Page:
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Hoffmann, R. A wiki for the life sciences where authorship matters. Nature Genetics (2008)

Nonhomologous chromosomal integration of foreign DNA is completely dependent on MUS-53 (human Lig4 homolog) in Neurospora.

Homologous integration of a foreign DNA segment into a chromosomal target sequence enables precise disruption or replacement of genes of interest and provides an effective means to analyze gene function. However, integration after transformation is predominantly nonhomologous in most species other than yeast. Here, we show that homologous integration in the filamentous fungus Neurospora requires the homologous-recombination proteins MEI-3 (yeast Rad51 homolog) and MUS-25 (yeast Rad54 homolog), whereas nonhomologous integration requires nonhomologous end-joining protein MUS-52 (yeast Ku80 homolog). Two additional minor integration pathways are present, one MEI-3-independent and homologous, the other MUS-52-independent and nonhomologous. Homologous and nonhomologous mechanisms compete when external DNA is integrated. In Neurospora, both nonhomologous integration pathways, MUS-52-dependent and MUS-52-independent, require MUS-53 (a homolog of human Lig4), which functions in the final step of nonhomologous end-joining. Because nonhomologous integration is eliminated in a LIG4-disrupted strain, integration occurs only at the targeted site in mus-53 mutants, making them an extremely efficient and safe host for gene targeting.[1]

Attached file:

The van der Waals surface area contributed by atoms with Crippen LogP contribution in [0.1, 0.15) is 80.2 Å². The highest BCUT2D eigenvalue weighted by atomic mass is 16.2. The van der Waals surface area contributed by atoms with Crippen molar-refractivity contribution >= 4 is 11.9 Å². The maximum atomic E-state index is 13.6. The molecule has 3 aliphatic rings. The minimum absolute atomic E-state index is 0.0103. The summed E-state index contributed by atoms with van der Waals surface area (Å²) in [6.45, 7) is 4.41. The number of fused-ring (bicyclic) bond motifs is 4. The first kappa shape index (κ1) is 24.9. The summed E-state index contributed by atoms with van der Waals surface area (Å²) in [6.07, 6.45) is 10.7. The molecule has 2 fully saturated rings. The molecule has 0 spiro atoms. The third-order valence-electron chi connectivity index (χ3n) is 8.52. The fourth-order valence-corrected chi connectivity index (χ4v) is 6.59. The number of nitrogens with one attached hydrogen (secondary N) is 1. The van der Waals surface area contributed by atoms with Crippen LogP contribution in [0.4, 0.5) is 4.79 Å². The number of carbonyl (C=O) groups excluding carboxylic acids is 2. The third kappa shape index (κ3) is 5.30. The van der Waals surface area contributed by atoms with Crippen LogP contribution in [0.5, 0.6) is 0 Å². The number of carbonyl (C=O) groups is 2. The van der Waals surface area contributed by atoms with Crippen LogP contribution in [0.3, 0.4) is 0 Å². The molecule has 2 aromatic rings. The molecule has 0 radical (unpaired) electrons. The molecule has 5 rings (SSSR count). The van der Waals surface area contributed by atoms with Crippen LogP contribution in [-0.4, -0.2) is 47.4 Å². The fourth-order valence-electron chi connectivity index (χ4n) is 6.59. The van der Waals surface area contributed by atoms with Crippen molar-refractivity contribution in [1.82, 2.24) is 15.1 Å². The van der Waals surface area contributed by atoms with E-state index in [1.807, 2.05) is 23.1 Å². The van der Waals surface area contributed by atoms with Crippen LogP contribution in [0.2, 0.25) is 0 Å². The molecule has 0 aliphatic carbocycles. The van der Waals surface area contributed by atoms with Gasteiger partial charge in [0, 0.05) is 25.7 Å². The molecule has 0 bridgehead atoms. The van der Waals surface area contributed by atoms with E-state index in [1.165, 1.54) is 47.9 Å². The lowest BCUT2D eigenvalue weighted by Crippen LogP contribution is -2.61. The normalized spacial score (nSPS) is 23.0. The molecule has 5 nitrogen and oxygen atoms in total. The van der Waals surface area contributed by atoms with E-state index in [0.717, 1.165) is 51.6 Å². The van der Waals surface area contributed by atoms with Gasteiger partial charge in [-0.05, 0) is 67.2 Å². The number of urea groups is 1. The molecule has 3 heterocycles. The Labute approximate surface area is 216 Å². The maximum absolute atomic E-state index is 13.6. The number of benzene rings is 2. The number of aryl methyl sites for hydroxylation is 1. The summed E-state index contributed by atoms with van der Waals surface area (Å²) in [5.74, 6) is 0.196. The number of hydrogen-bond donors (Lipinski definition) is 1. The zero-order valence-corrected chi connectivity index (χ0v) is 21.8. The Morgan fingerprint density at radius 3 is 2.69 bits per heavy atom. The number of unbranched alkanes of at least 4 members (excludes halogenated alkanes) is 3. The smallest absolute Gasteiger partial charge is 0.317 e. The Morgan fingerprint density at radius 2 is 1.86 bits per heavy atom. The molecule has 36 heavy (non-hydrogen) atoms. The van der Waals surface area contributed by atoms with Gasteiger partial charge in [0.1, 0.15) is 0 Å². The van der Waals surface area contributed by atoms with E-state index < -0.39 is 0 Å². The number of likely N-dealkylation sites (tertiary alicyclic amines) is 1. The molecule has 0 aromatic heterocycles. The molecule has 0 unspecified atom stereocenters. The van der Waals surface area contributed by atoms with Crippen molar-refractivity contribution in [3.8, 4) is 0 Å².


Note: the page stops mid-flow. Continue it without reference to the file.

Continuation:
1. Nonhomologous chromosomal integration of foreign DNA is completely dependent on MUS-53 (human Lig4 homolog) in Neurospora. Ishibashi, K., Suzuki, K., Ando, Y., Takakura, C., Inoue, H. Proc. Natl. Acad. Sci. U.S.A. (2006) [Pubmed]
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